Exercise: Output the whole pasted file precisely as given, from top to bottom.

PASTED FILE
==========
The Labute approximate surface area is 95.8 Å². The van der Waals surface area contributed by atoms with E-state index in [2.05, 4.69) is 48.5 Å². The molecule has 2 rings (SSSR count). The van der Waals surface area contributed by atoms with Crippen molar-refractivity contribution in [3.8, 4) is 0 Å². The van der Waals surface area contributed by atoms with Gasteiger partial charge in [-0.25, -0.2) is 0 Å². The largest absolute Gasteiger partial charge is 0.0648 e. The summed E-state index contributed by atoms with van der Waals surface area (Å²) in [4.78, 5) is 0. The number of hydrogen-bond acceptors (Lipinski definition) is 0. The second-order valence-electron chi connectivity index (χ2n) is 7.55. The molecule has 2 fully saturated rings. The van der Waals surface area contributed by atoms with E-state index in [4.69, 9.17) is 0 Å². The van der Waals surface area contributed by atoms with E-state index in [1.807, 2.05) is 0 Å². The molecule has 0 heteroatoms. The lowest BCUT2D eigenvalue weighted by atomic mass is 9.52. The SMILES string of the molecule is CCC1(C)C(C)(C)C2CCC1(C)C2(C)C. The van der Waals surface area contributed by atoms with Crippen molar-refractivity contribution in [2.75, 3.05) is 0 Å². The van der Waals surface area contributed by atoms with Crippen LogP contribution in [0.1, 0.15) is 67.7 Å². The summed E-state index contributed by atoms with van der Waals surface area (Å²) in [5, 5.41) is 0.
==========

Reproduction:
The Labute approximate surface area is 95.8 Å². The van der Waals surface area contributed by atoms with E-state index in [2.05, 4.69) is 48.5 Å². The molecule has 2 rings (SSSR count). The van der Waals surface area contributed by atoms with Crippen molar-refractivity contribution in [3.8, 4) is 0 Å². The van der Waals surface area contributed by atoms with Gasteiger partial charge in [-0.25, -0.2) is 0 Å². The largest absolute Gasteiger partial charge is 0.0648 e. The summed E-state index contributed by atoms with van der Waals surface area (Å²) in [4.78, 5) is 0. The number of hydrogen-bond acceptors (Lipinski definition) is 0. The second-order valence-electron chi connectivity index (χ2n) is 7.55. The molecule has 2 fully saturated rings. The van der Waals surface area contributed by atoms with E-state index in [4.69, 9.17) is 0 Å². The van der Waals surface area contributed by atoms with E-state index in [1.807, 2.05) is 0 Å². The molecule has 0 heteroatoms. The lowest BCUT2D eigenvalue weighted by atomic mass is 9.52. The SMILES string of the molecule is CCC1(C)C(C)(C)C2CCC1(C)C2(C)C. The van der Waals surface area contributed by atoms with Crippen molar-refractivity contribution in [2.75, 3.05) is 0 Å². The van der Waals surface area contributed by atoms with Crippen LogP contribution in [0.1, 0.15) is 67.7 Å². The summed E-state index contributed by atoms with van der Waals surface area (Å²) in [5, 5.41) is 0.